The Industrial Revolution that started in the mid-19th century, changed the fabric of society. Reality took on a new shape and sociological changes affected human lives to such an extent that social thinkers began writing commentaries about the new reality. What were the different views about the new reality?
Plato’s View of Reality
In the famous allegory of the cave from The Republic, the Greek philosopher Plato tells a story of people chained in a cave looking only at the back of the cave all their lives. Between them and the back of the cave is a low wall. Behind the wall is a fire and people walking with objects over their heads. The light of the fire causes the objects to cast shadows on the wall. Since the people in the cave have seen nothing their whole lives but these shadows, they believe that the shadows are what is real.
After a while, one man figures out how to unchain himself. He sees a low wall and peeks around, discovering the truth—that there are objects making the shadows. He discovers that the objects are what are real; the shadows are imperfect representations of them. To Plato, this meant that what is real is only what is perfect, and that which is perfect has reached its goal and will therefore never change.
According to Plato, all material objects can be changed and so the material world is not real. Material objects are imperfect representations of that which is real—the forms. Forms, for Plato, are idealized essences of things which one sees not with one’s eyes, but with the eye of the mind. It’s through philosophical contemplation that one reaches truth, not observation.
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Max Weber’s Perception of Reality
Unlike Plato, Max Weber believed that the material world is the real world. According to him, the real world is the world one sees and lives in. He argued that the perfect is never real, but one needs to use it to get to what is actually real—the complicated material world. Weber believed that the world is too complex and the only way to make sense is to oversimplify, to cut out real elements, and focus on some finite subset of what is left. According to him, reality is multifaceted, and one needs to look at its complex happenings using a number of ideological tools, which he called “ideal types”.
One example of an ideal type is the notion of an economic man used in classical economics. Human beings are considered to be perfectly rational and perfectly self-interested. If a seller wants nothing more than to maximize his profits in selling his wares and a buyer wants nothing more than to purchase the goods he needs at the lowest possible cost, then one can develop a scheme by which there will be a natural price for that object, one that balances these interests.
No one believes that humans are perfectly rational, and no one believes that humans are purely self-interested. But by making this oversimplification, one can create an idealized version of the situation where the observed effects are approximated by the ideal ones. Ideal types let us give explanations, and we can judge how good the explanation is based on how well the ideal type matches up with the complicated reality.
This is a transcript from the video series Redefining Reality: The Intellectual Implications of Modern Science. Watch it now, on Wondrium.
How is Stability in Society Achieved?
When one looks at society, what is the ideal type one should use to explain its most basic dynamics? What is the internal principle by which stability in society is achieved? The answers proposed at the end of the 19th and the first half of the 20th century were strongly tied to pre-existing economic and political beliefs. On one side, there were those who thought society was designed to create harmony, but required competition.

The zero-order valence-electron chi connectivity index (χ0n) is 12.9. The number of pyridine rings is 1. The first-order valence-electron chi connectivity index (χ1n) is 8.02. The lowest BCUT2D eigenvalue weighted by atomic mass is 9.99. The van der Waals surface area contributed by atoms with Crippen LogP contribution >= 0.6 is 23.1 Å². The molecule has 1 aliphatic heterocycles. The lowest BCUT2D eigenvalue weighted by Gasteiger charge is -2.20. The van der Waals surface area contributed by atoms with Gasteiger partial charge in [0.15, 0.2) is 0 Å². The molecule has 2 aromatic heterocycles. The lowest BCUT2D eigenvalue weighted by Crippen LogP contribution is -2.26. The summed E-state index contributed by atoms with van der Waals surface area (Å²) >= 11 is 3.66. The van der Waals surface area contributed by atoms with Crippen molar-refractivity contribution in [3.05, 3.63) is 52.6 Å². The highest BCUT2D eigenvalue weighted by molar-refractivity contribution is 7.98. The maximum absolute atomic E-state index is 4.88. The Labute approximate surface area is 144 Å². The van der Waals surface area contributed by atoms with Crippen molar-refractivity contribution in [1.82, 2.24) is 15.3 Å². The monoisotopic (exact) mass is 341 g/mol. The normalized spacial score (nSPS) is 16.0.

According to this school of thought, society must pit interests against interests. Society consists of inherently unequal elements. People are not equal; some are superior to others. Society ought to create a stage where the superior can lead, and the inferior can follow. A stable society is not a static society. It can improve itself, can adapt and grow. However, for this to happen, the internal arrangements must be properly arranged to foster fair and ongoing competition.
In his essay The Gospel of Wealth, American industrialist Andrew Carnegie explicitly claims that as culture advances, when progress is made, “human society loses homogeneity”. The ideal type that Carnegie makes use of is the law of competition. According to Carnegie, society is comprised of individuals with unequal abilities and ambition. He believes in creating a fair playing field for the winners to emerge because those winners are the ones who will drive the culture to a better future, both by creating more wealth and through philanthropic works.
The view of human groups as essentially competitive derived much of its support through an analogy with evolution. If adaptation is healthy for biological species, the same should hold true for cultures. This Social Darwinism differs from biological Darwinism in that evolution for Darwin is non-teleological. In this case, there is no goal, no end that evolution is seeking. Adaptation is not progress, species are not getting better, they are merely changing.
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Common Questions about an Ideal Society
According to Plato, all material objects can be changed and so the material world is not real.
According to Andrew Carnegie, the ideal society should be driven by the spirit of competition.
Social Darwinism differs from biological Darwinism in that evolution for Darwin is non-teleological.